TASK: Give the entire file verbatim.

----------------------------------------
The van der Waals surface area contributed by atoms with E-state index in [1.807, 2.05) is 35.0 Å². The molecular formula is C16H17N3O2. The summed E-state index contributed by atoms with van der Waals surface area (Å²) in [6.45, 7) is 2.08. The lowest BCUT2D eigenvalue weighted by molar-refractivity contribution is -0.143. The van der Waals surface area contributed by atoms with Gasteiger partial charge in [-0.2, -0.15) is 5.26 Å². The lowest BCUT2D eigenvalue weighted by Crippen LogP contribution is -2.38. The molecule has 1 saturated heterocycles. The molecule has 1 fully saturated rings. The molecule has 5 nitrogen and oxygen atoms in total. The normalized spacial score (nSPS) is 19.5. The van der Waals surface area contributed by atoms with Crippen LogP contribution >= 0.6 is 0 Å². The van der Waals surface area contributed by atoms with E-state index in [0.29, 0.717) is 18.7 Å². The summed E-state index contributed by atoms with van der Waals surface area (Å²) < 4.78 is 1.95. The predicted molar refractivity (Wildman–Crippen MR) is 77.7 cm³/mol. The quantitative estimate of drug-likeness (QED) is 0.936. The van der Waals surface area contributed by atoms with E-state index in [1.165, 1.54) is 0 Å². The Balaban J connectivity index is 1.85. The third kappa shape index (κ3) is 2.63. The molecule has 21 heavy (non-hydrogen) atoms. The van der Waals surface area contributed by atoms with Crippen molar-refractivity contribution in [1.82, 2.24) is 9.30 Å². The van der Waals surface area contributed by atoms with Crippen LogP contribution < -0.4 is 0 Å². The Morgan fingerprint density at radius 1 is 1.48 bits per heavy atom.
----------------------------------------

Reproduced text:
The van der Waals surface area contributed by atoms with E-state index in [1.807, 2.05) is 35.0 Å². The molecular formula is C16H17N3O2. The summed E-state index contributed by atoms with van der Waals surface area (Å²) in [6.45, 7) is 2.08. The lowest BCUT2D eigenvalue weighted by molar-refractivity contribution is -0.143. The van der Waals surface area contributed by atoms with Gasteiger partial charge in [-0.2, -0.15) is 5.26 Å². The lowest BCUT2D eigenvalue weighted by Crippen LogP contribution is -2.38. The molecule has 1 saturated heterocycles. The molecule has 1 fully saturated rings. The molecule has 5 nitrogen and oxygen atoms in total. The normalized spacial score (nSPS) is 19.5. The van der Waals surface area contributed by atoms with Crippen LogP contribution >= 0.6 is 0 Å². The van der Waals surface area contributed by atoms with E-state index in [0.29, 0.717) is 18.7 Å². The summed E-state index contributed by atoms with van der Waals surface area (Å²) < 4.78 is 1.95. The predicted molar refractivity (Wildman–Crippen MR) is 77.7 cm³/mol. The quantitative estimate of drug-likeness (QED) is 0.936. The van der Waals surface area contributed by atoms with E-state index in [1.165, 1.54) is 0 Å². The Balaban J connectivity index is 1.85. The third kappa shape index (κ3) is 2.63. The molecule has 21 heavy (non-hydrogen) atoms. The van der Waals surface area contributed by atoms with Crippen molar-refractivity contribution in [1.82, 2.24) is 9.30 Å². The van der Waals surface area contributed by atoms with Crippen LogP contribution < -0.4 is 0 Å². The Morgan fingerprint density at radius 1 is 1.48 bits per heavy atom.